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I originally asked my backyard neighbor if it would be OK to have a coop and chickens.  (Over three years ago)


He said yes but I didn't get it in writing.  His home is within 80 feet of my coop with 19 hens.


I believe either he or someone he knows made a complaint and now I'm done.


Why can his tree cause me work (I have to clean my pool at least 3 times a day, every day) and I don't have to sign anything so he can keep it?  And yet, my hens cause him no work and he can decide if I can keep them.  The city inspector that came by said my yard looked great but that I would need my neighbors permission to keep my chickens.


What is wrong with this city?


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I'm so sorry to hear of your problematic neighbor!  It really doesn't seem fair that your pets and hard work are at the whim of someone else.  Sounds like an unfortunate, but good lesson for the rest of us to follow city ordinances and get the neighbor's permission in writing if you're like us here in Phoenix!  Luckily we own the home next to us that is within that 80' distance...

Can you talk with him and see if you can change his mind, come to a compromise?  Can you move your coop (at least temporarily) to be 80' away from the problematic neighbor and toward a more sympathetic one?

DW and I went over with a notary and they signed it!!!


Just wish I could have roos!


congratulations, it would be interesting to us to know what the 'tipping point' of that conversation was ... what changed their minds?


Like, was it a frittata or an omelet? Did someone whip out light green eggs? Was it the hail-Mary pass of quality fertilizer?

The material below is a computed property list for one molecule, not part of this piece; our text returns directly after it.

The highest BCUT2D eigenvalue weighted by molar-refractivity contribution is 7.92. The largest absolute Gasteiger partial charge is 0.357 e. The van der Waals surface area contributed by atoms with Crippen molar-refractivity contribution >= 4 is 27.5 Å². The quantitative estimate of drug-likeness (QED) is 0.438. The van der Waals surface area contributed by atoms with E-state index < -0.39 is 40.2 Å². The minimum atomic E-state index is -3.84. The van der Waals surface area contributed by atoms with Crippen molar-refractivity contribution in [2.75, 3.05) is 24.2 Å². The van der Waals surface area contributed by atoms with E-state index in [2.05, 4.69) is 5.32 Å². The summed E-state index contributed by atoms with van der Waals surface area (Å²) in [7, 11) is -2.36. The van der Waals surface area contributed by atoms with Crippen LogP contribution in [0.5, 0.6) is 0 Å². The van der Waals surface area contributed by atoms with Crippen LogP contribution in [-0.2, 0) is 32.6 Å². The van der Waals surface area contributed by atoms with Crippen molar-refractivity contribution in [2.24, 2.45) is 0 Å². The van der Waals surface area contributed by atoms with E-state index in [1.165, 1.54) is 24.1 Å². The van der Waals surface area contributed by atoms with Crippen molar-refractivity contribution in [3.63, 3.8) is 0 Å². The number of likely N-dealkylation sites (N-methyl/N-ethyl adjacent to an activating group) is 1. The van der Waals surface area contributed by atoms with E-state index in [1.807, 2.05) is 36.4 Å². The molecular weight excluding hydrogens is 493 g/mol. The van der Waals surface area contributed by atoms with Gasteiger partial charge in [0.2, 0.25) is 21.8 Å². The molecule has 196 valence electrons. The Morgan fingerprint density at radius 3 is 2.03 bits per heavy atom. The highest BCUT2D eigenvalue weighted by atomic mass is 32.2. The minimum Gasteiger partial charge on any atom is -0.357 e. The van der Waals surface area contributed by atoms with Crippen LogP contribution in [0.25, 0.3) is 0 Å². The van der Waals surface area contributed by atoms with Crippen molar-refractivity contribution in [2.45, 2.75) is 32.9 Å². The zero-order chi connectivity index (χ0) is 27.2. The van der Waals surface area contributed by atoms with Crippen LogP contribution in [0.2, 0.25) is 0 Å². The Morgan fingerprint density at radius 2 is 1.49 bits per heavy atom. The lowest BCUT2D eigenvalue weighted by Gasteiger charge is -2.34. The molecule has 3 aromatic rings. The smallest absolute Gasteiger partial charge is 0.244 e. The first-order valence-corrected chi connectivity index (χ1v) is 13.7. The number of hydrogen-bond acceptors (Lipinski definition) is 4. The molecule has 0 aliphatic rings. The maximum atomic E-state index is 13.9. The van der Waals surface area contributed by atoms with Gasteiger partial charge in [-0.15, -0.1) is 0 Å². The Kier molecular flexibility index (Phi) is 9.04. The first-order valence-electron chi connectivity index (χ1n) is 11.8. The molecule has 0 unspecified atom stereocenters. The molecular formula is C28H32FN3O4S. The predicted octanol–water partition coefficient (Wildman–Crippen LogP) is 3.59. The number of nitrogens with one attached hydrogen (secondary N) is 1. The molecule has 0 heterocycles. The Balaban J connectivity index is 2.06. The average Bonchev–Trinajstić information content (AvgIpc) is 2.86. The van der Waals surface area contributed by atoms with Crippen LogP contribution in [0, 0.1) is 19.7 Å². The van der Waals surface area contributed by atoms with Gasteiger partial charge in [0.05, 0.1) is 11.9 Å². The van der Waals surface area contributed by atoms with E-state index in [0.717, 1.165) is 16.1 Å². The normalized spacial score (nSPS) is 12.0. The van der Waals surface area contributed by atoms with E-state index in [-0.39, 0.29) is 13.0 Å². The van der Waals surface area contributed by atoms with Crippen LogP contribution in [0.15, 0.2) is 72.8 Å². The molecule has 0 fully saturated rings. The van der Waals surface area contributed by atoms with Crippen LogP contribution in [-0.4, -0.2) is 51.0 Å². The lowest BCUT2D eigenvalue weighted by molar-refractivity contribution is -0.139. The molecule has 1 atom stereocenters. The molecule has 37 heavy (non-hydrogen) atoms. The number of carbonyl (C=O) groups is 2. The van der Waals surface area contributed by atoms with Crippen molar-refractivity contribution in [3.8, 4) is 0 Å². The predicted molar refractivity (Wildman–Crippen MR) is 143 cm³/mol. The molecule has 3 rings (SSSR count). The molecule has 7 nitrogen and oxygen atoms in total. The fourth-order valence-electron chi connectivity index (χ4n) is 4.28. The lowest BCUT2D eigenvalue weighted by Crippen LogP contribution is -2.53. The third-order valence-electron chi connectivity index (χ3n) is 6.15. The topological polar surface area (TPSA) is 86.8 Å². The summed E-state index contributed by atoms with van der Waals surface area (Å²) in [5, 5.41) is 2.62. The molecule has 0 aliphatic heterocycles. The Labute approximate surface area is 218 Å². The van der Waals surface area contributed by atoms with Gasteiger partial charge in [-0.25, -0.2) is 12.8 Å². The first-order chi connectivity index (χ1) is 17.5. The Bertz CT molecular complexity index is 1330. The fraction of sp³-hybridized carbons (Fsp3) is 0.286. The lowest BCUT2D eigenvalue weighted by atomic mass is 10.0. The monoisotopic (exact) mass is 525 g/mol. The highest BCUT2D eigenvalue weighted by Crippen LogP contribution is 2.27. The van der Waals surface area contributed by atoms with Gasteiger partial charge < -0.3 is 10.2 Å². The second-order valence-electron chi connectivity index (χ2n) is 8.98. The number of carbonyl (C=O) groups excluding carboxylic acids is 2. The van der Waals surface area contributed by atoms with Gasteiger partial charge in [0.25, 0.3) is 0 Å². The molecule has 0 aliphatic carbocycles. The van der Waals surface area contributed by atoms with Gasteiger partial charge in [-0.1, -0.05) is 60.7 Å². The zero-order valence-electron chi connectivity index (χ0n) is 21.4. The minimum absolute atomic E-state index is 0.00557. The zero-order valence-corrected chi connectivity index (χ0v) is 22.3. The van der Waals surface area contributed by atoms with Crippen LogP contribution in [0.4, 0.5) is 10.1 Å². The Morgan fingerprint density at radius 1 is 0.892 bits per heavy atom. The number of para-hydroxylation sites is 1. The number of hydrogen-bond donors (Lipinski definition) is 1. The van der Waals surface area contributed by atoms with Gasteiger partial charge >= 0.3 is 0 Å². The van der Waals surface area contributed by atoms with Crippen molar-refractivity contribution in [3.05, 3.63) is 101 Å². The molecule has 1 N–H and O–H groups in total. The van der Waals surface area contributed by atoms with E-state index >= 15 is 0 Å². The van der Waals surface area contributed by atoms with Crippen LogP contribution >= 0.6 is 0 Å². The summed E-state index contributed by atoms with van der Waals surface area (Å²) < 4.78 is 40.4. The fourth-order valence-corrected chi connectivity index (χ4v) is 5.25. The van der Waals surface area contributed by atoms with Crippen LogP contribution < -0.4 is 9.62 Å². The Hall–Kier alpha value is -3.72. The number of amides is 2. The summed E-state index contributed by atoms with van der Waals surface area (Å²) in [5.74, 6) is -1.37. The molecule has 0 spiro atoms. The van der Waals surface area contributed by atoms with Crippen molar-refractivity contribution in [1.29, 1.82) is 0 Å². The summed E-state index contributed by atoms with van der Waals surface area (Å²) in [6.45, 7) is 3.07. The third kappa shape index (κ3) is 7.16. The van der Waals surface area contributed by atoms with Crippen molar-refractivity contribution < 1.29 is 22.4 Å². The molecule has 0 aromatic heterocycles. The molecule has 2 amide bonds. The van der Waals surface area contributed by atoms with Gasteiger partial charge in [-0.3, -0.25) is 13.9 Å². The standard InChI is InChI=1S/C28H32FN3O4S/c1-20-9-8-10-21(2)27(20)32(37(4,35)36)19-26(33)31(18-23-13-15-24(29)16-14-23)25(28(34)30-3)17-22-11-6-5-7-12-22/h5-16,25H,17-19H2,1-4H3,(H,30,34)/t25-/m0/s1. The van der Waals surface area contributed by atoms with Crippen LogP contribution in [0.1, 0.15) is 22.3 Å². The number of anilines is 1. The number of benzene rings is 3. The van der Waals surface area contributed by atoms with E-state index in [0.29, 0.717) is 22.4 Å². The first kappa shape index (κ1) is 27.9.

I'm glad that this looks like things may be looking up for you and your birds!  I think anyone can call in and complain anonymously about your birds, they don't have to be your neighbor. However when the city shows up you can show them the letter and that should hopefully clear things up. So it's very possible it wasn't your neighbor that turned you in. Just an FYI for folks, (in Phoenix at least) *every* adjoining neighbor has to sign it, but in addition, if the birds are loud (19 birds can create a bit of noise) and people continually complain the noise/nuisance ordinance may supercede your permission letter.

The inspector told me that only the neighbor who's home was within 80 feet of my coop had to sign.


If the other neighbors had to sign, I'd be out of business.


Oh, and I have to fax that signed affidavit to the inspector on Monday so he can put it "on file".

So glad your neighbor had a change of heart.
What great news!!  Rachel is so right that anyone can complain.  Something similar happened to my neighbors who, like you, verbally asked but never got it in writing.  Someone complained - we have no idea who - but each of his neighbors were happy to sign the permission slips for the ducks.  As it turned out all 5 of the neighbors that could have been impacted were all ok with keeping the poultry and none of them had complained.
Rachel and Liz are right on the 'anyone' can complain.  I knew of someone who routinely went around and looked for something to complain to the city about.  Not a nice person.
My wild guess on who would have complained on our street was probably one of the 'investors' who are looking to flip foreclosure homes.

Hi Liz/Dan,


I heard about that "practice" and also that some banks are actively doing the same thing - complain about anything they can to sell a home in a distressed neighborhood.  Takes the 'neighbor' out of the hood.


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